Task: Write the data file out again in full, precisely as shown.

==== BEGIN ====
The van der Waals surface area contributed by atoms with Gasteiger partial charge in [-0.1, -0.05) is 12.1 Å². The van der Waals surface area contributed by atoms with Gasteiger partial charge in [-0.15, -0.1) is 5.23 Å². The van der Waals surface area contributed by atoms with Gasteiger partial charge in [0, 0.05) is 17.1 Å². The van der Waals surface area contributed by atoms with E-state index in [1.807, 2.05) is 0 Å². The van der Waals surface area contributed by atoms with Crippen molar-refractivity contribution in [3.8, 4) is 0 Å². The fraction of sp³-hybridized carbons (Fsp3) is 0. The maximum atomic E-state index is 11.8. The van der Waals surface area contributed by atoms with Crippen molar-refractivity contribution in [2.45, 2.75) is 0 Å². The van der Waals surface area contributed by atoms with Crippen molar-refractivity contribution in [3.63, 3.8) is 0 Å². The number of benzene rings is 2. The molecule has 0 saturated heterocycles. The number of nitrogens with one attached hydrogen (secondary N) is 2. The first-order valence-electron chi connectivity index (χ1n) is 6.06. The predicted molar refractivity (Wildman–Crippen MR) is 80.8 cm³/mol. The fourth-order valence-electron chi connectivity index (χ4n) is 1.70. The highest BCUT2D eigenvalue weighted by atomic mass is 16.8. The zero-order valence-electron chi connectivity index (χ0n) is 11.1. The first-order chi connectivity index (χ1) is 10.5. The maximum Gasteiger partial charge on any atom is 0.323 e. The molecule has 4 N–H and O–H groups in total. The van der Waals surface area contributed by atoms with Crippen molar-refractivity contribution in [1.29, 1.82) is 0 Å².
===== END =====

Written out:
The van der Waals surface area contributed by atoms with Gasteiger partial charge in [-0.1, -0.05) is 12.1 Å². The van der Waals surface area contributed by atoms with Gasteiger partial charge in [-0.15, -0.1) is 5.23 Å². The van der Waals surface area contributed by atoms with Gasteiger partial charge in [0, 0.05) is 17.1 Å². The van der Waals surface area contributed by atoms with E-state index in [1.807, 2.05) is 0 Å². The van der Waals surface area contributed by atoms with Crippen molar-refractivity contribution in [3.8, 4) is 0 Å². The fraction of sp³-hybridized carbons (Fsp3) is 0. The maximum atomic E-state index is 11.8. The van der Waals surface area contributed by atoms with Crippen molar-refractivity contribution in [2.45, 2.75) is 0 Å². The van der Waals surface area contributed by atoms with Crippen molar-refractivity contribution in [3.63, 3.8) is 0 Å². The number of benzene rings is 2. The molecule has 0 saturated heterocycles. The number of nitrogens with one attached hydrogen (secondary N) is 2. The first-order valence-electron chi connectivity index (χ1n) is 6.06. The predicted molar refractivity (Wildman–Crippen MR) is 80.8 cm³/mol. The fourth-order valence-electron chi connectivity index (χ4n) is 1.70. The highest BCUT2D eigenvalue weighted by atomic mass is 16.8. The zero-order valence-electron chi connectivity index (χ0n) is 11.1. The first-order chi connectivity index (χ1) is 10.5. The maximum Gasteiger partial charge on any atom is 0.323 e. The molecule has 4 N–H and O–H groups in total. The van der Waals surface area contributed by atoms with Crippen molar-refractivity contribution in [1.29, 1.82) is 0 Å².